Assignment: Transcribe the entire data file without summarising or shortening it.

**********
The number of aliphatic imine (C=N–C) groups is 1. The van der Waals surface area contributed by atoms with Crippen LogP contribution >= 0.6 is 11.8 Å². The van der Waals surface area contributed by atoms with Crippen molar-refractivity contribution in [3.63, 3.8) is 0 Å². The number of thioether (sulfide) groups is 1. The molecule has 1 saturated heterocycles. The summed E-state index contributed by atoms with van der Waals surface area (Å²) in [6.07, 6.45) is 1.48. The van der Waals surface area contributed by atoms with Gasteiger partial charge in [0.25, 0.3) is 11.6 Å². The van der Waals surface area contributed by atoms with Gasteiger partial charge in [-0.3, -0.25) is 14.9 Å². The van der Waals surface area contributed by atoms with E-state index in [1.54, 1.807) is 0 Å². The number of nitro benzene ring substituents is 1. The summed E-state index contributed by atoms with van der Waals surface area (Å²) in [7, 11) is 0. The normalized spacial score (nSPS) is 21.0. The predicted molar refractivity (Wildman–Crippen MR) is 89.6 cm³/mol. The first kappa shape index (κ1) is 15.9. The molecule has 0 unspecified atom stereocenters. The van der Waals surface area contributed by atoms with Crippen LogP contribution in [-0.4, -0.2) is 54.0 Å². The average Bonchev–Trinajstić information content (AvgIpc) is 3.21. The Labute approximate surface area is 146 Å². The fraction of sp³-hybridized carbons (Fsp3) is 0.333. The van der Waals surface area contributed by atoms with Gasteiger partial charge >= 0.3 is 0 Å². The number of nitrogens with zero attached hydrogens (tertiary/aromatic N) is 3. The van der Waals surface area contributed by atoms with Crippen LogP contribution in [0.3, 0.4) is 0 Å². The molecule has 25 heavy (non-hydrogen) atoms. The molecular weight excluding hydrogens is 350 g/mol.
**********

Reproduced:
The number of aliphatic imine (C=N–C) groups is 1. The van der Waals surface area contributed by atoms with Crippen LogP contribution >= 0.6 is 11.8 Å². The van der Waals surface area contributed by atoms with Crippen molar-refractivity contribution in [3.63, 3.8) is 0 Å². The number of thioether (sulfide) groups is 1. The molecule has 1 saturated heterocycles. The summed E-state index contributed by atoms with van der Waals surface area (Å²) in [6.07, 6.45) is 1.48. The van der Waals surface area contributed by atoms with Gasteiger partial charge in [0.25, 0.3) is 11.6 Å². The van der Waals surface area contributed by atoms with Gasteiger partial charge in [-0.3, -0.25) is 14.9 Å². The van der Waals surface area contributed by atoms with E-state index in [1.54, 1.807) is 0 Å². The number of nitro benzene ring substituents is 1. The summed E-state index contributed by atoms with van der Waals surface area (Å²) in [7, 11) is 0. The normalized spacial score (nSPS) is 21.0. The predicted molar refractivity (Wildman–Crippen MR) is 89.6 cm³/mol. The first kappa shape index (κ1) is 15.9. The molecule has 0 unspecified atom stereocenters. The van der Waals surface area contributed by atoms with Crippen LogP contribution in [-0.4, -0.2) is 54.0 Å². The average Bonchev–Trinajstić information content (AvgIpc) is 3.21. The Labute approximate surface area is 146 Å². The fraction of sp³-hybridized carbons (Fsp3) is 0.333. The van der Waals surface area contributed by atoms with Gasteiger partial charge >= 0.3 is 0 Å². The number of nitrogens with zero attached hydrogens (tertiary/aromatic N) is 3. The van der Waals surface area contributed by atoms with Crippen LogP contribution in [0.3, 0.4) is 0 Å². The molecule has 25 heavy (non-hydrogen) atoms. The molecular weight excluding hydrogens is 350 g/mol.